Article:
- The night that changed France – and Europe
Catherine Pepinster, John Laurenson
The Vatican has described the atrocities of Friday 13 November as an assault on peace for all humanity. They have also caused a rethink about security, freedom and open borders
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The head of the Ukrainian Greek Catholic Church, Archbishop Sviatoslav Shevchuk of Kiev-Halych, says that the Church is being persecuted in two eastern Ukrainian cities in which pro-Russian separatists have been very active. He reports that, “today our Church in Donetsk and Luhansk is experiencing a martyrdom, and it needs our prayer and support”.
He was speaking last Sunday during the consecration of the newly constructed Patriarchal Cathedral of the Resurrection, the main cathedral of the Ukrainian Greek Catholic Church in Kiev, the Ukrainian capital. The Apostolic Nuncio to Ukraine, Archbishop Thomas Edward Gullickson, was present. After the service Archbishop Shevchuk blessed an icon of Jesus Christ, especially for Donetsk. “This icon represents God's blessing on this long-suffering city, which today is bleeding,” he said, “and may the Lord hear our prayers and pleas for peace and stop the bloodshed”.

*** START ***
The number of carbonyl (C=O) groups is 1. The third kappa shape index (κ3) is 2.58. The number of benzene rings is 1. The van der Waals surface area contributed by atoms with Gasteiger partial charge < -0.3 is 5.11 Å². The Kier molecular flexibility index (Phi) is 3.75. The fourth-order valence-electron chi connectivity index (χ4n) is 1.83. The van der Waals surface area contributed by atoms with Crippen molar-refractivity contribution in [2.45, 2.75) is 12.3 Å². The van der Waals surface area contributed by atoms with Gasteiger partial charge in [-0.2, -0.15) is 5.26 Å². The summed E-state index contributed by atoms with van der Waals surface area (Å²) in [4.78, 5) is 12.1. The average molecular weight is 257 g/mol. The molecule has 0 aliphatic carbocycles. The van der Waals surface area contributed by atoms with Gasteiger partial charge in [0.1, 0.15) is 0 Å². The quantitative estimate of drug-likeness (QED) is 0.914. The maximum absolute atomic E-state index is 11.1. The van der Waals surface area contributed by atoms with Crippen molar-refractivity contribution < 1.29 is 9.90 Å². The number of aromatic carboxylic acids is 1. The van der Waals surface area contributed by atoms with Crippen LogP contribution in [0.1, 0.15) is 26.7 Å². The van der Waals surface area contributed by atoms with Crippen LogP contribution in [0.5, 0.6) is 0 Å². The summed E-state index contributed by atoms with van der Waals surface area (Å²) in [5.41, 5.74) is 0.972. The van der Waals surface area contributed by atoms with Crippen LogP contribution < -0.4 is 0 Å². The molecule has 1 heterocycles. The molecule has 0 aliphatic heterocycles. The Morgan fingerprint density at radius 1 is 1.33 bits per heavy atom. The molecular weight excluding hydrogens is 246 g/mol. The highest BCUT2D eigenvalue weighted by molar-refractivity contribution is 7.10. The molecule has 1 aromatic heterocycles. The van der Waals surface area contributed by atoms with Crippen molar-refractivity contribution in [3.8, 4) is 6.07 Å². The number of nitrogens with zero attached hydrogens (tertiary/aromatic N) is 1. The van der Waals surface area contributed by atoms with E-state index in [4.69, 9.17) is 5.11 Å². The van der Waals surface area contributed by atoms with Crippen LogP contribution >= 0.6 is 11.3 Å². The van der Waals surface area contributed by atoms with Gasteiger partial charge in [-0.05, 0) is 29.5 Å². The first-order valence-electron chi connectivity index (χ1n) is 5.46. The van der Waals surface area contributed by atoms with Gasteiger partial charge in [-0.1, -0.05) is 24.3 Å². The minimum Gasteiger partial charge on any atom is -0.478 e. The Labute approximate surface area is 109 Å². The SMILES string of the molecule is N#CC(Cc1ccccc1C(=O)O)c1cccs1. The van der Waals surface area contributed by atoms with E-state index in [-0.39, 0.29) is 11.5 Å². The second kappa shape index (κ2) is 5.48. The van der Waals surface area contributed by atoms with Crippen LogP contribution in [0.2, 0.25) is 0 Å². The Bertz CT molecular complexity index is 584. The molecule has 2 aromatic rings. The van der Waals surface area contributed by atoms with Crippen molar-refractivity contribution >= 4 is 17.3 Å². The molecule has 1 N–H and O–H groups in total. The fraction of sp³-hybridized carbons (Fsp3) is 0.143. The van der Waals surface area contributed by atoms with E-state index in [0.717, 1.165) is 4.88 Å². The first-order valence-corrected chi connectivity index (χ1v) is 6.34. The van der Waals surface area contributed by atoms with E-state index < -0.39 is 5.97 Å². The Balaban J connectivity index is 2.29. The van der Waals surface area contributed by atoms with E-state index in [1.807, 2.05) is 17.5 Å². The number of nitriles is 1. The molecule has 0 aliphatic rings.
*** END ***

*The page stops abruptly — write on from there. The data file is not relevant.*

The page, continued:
More than 2,000 people have died in fighting between Ukrainian forces and separatist rebels in the Donetsk and Luhansk regions, which declared independence from Kiev following Russia's annexation of the southern Crimean peninsula from Ukraine in March. In recent weeks, the cathedral church in Donetsk and a nearby convent have been seized by armed rebels. Local church sources in Luhansk report that priests are in constant danger.